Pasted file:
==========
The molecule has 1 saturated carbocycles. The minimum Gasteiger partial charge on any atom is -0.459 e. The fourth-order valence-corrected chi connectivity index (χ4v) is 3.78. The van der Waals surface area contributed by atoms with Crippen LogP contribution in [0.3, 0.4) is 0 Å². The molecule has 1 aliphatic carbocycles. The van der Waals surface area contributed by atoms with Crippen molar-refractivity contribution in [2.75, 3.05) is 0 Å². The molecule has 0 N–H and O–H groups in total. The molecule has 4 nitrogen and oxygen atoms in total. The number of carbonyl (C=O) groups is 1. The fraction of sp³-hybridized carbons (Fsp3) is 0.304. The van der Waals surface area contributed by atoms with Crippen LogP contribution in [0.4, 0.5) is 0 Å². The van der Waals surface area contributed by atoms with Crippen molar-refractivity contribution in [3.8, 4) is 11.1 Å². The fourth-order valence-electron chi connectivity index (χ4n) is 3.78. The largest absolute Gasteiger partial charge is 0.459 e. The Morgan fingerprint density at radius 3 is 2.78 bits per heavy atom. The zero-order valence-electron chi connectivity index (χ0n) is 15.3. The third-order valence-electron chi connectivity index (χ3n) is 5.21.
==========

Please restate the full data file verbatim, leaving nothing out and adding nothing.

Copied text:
The molecule has 1 saturated carbocycles. The minimum Gasteiger partial charge on any atom is -0.459 e. The fourth-order valence-corrected chi connectivity index (χ4v) is 3.78. The van der Waals surface area contributed by atoms with Crippen LogP contribution in [0.3, 0.4) is 0 Å². The molecule has 1 aliphatic carbocycles. The van der Waals surface area contributed by atoms with Crippen molar-refractivity contribution in [2.75, 3.05) is 0 Å². The molecule has 0 N–H and O–H groups in total. The molecule has 4 nitrogen and oxygen atoms in total. The number of carbonyl (C=O) groups is 1. The fraction of sp³-hybridized carbons (Fsp3) is 0.304. The van der Waals surface area contributed by atoms with Crippen LogP contribution in [0.4, 0.5) is 0 Å². The van der Waals surface area contributed by atoms with Crippen molar-refractivity contribution in [3.8, 4) is 11.1 Å². The fourth-order valence-electron chi connectivity index (χ4n) is 3.78. The largest absolute Gasteiger partial charge is 0.459 e. The Morgan fingerprint density at radius 3 is 2.78 bits per heavy atom. The zero-order valence-electron chi connectivity index (χ0n) is 15.3. The third-order valence-electron chi connectivity index (χ3n) is 5.21.